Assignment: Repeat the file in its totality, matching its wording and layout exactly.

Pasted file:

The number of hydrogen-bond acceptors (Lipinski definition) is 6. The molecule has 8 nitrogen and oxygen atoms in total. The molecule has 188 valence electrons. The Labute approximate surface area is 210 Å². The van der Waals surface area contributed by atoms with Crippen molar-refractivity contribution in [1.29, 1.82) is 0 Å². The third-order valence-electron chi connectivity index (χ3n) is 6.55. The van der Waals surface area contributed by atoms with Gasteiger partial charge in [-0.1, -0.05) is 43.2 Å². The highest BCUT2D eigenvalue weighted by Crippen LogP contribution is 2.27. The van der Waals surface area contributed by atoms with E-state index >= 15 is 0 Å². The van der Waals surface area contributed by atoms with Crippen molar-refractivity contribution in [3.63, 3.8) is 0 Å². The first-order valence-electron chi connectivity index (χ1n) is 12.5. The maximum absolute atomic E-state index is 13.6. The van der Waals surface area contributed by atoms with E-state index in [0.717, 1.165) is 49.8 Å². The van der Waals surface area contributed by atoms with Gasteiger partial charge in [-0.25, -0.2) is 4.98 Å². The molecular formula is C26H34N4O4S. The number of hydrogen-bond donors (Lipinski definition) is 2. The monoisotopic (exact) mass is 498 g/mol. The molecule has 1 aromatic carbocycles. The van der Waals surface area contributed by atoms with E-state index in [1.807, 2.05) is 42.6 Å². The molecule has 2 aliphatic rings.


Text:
The number of hydrogen-bond acceptors (Lipinski definition) is 6. The molecule has 8 nitrogen and oxygen atoms in total. The molecule has 188 valence electrons. The Labute approximate surface area is 210 Å². The van der Waals surface area contributed by atoms with Crippen molar-refractivity contribution in [1.29, 1.82) is 0 Å². The third-order valence-electron chi connectivity index (χ3n) is 6.55. The van der Waals surface area contributed by atoms with Gasteiger partial charge in [-0.1, -0.05) is 43.2 Å². The highest BCUT2D eigenvalue weighted by Crippen LogP contribution is 2.27. The van der Waals surface area contributed by atoms with E-state index >= 15 is 0 Å². The van der Waals surface area contributed by atoms with Crippen molar-refractivity contribution in [3.63, 3.8) is 0 Å². The first-order valence-electron chi connectivity index (χ1n) is 12.5. The maximum absolute atomic E-state index is 13.6. The van der Waals surface area contributed by atoms with E-state index in [0.717, 1.165) is 49.8 Å². The van der Waals surface area contributed by atoms with Gasteiger partial charge in [-0.25, -0.2) is 4.98 Å². The molecular formula is C26H34N4O4S. The number of hydrogen-bond donors (Lipinski definition) is 2. The monoisotopic (exact) mass is 498 g/mol. The molecule has 1 aromatic carbocycles. The van der Waals surface area contributed by atoms with E-state index in [1.807, 2.05) is 42.6 Å². The molecule has 2 aliphatic rings.